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    An effective Hook is like the first line of a sales pitch: the Hook should get your foot in the reader's door.  There are several ways to begin thinking about a Hook.  First, think of the "big picture."  What does your topic mean in the scope of the Historical Event or Era or within the history of the United States?  What is your topic's significance?  Take a step back from your topic and begin to set the scene.  Second, use adjectives and action verbs.   Your Hook must be compelling; that is, it should compel, or persuade, your reader to continue reading whatever you have taken a great deal of time to write.  If your Hook fails, you've written something that nobody might read.


    Their blue-gray glitter was penetrating, leaving very little to imagination. In a single stare, his eyes spoke volumes about his passion, his dedication and his committment to his cause.  Many left the company of John Brown without hearing a word, but feeling changed forever.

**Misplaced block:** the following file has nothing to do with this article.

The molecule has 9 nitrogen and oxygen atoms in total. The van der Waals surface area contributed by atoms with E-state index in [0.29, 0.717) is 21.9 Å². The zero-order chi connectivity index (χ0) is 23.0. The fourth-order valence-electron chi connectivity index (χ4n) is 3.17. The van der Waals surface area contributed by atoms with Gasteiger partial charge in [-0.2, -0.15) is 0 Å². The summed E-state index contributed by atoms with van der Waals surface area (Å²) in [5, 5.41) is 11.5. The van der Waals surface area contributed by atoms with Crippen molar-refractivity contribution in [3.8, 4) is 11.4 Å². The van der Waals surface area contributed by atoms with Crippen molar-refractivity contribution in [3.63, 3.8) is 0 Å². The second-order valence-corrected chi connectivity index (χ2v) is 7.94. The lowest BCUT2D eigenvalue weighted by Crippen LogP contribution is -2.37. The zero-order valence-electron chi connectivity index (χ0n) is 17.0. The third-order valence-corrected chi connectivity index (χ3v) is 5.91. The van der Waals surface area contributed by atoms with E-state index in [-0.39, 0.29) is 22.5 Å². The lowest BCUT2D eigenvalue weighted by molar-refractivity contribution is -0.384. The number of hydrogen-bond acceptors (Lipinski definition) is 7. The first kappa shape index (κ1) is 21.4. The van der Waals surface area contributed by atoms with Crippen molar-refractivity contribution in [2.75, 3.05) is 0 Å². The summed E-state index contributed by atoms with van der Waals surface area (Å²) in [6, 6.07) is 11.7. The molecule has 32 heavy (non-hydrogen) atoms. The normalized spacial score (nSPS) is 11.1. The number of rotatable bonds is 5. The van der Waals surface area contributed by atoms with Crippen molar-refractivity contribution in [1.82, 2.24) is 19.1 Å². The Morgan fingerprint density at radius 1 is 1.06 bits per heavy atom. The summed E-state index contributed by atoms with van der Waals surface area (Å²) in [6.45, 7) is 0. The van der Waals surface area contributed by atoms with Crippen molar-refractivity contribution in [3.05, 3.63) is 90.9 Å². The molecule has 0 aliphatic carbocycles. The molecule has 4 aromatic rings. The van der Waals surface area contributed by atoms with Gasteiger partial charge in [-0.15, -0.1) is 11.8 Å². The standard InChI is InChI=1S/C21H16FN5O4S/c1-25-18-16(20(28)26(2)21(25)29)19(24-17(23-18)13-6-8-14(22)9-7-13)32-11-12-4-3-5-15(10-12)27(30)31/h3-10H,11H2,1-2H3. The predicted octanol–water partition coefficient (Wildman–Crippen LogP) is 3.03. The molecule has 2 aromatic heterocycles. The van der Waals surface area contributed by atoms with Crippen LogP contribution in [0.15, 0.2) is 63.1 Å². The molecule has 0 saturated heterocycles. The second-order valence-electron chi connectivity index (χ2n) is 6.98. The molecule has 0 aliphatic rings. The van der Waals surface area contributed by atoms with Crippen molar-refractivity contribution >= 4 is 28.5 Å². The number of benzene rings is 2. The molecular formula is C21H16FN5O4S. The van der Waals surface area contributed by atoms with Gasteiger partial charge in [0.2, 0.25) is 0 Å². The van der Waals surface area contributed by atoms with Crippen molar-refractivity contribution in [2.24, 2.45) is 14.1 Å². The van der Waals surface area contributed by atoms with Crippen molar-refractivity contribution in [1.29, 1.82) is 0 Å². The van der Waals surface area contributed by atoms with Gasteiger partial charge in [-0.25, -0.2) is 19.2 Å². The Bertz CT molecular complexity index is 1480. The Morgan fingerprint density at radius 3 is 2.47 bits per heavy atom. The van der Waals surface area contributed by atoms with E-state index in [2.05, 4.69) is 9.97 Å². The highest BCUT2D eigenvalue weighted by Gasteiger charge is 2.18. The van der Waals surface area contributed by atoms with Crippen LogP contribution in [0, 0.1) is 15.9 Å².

This is a Hook to an essay concerning John Brown, the passionate abolitionist whose crimes cost him his life. Research reveals that one of the most striking features of Brown were his eyes and how he used them.   His eyes defined him.  They were a window to his soul and his beliefs and values.  Adjectives and actions verbs can be powerful tools.  Understand that writing like this takes time - remember, writing is an art - and should not be expected on the first try.


More examples to come soon.

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